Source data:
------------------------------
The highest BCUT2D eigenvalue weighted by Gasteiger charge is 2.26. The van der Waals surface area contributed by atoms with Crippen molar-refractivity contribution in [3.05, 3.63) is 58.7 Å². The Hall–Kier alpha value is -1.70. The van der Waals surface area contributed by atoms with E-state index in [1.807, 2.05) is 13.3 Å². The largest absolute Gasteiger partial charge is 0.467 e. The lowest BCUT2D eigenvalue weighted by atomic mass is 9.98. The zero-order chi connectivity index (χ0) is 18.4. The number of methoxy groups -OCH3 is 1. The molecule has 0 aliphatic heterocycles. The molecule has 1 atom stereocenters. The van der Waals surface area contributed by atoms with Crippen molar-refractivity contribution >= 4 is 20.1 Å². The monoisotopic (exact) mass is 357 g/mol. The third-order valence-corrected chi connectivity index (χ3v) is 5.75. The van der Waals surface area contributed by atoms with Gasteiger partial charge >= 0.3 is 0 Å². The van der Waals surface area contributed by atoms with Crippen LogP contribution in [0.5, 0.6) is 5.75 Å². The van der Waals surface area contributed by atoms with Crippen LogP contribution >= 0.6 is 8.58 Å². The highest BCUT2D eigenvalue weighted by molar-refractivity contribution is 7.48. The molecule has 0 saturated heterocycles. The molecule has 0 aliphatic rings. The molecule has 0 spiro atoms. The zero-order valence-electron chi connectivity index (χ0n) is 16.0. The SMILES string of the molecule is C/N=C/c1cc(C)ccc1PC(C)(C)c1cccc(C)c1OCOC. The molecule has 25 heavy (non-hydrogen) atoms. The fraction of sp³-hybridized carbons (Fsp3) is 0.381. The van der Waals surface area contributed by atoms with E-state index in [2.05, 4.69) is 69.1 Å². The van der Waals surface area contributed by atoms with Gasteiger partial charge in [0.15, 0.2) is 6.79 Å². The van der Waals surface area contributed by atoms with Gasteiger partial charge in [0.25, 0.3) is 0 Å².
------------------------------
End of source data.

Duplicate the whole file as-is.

The highest BCUT2D eigenvalue weighted by Gasteiger charge is 2.26. The van der Waals surface area contributed by atoms with Crippen molar-refractivity contribution in [3.05, 3.63) is 58.7 Å². The Hall–Kier alpha value is -1.70. The van der Waals surface area contributed by atoms with E-state index in [1.807, 2.05) is 13.3 Å². The largest absolute Gasteiger partial charge is 0.467 e. The lowest BCUT2D eigenvalue weighted by atomic mass is 9.98. The zero-order chi connectivity index (χ0) is 18.4. The number of methoxy groups -OCH3 is 1. The molecule has 0 aliphatic heterocycles. The molecule has 1 atom stereocenters. The van der Waals surface area contributed by atoms with Crippen molar-refractivity contribution >= 4 is 20.1 Å². The monoisotopic (exact) mass is 357 g/mol. The third-order valence-corrected chi connectivity index (χ3v) is 5.75. The van der Waals surface area contributed by atoms with Gasteiger partial charge >= 0.3 is 0 Å². The van der Waals surface area contributed by atoms with Crippen LogP contribution in [0.5, 0.6) is 5.75 Å². The van der Waals surface area contributed by atoms with Crippen LogP contribution >= 0.6 is 8.58 Å². The highest BCUT2D eigenvalue weighted by molar-refractivity contribution is 7.48. The molecule has 0 saturated heterocycles. The molecule has 0 aliphatic rings. The molecule has 0 spiro atoms. The zero-order valence-electron chi connectivity index (χ0n) is 16.0. The SMILES string of the molecule is C/N=C/c1cc(C)ccc1PC(C)(C)c1cccc(C)c1OCOC. The molecule has 25 heavy (non-hydrogen) atoms. The fraction of sp³-hybridized carbons (Fsp3) is 0.381. The van der Waals surface area contributed by atoms with E-state index in [2.05, 4.69) is 69.1 Å². The van der Waals surface area contributed by atoms with Gasteiger partial charge in [0.15, 0.2) is 6.79 Å². The van der Waals surface area contributed by atoms with Gasteiger partial charge in [0.25, 0.3) is 0 Å².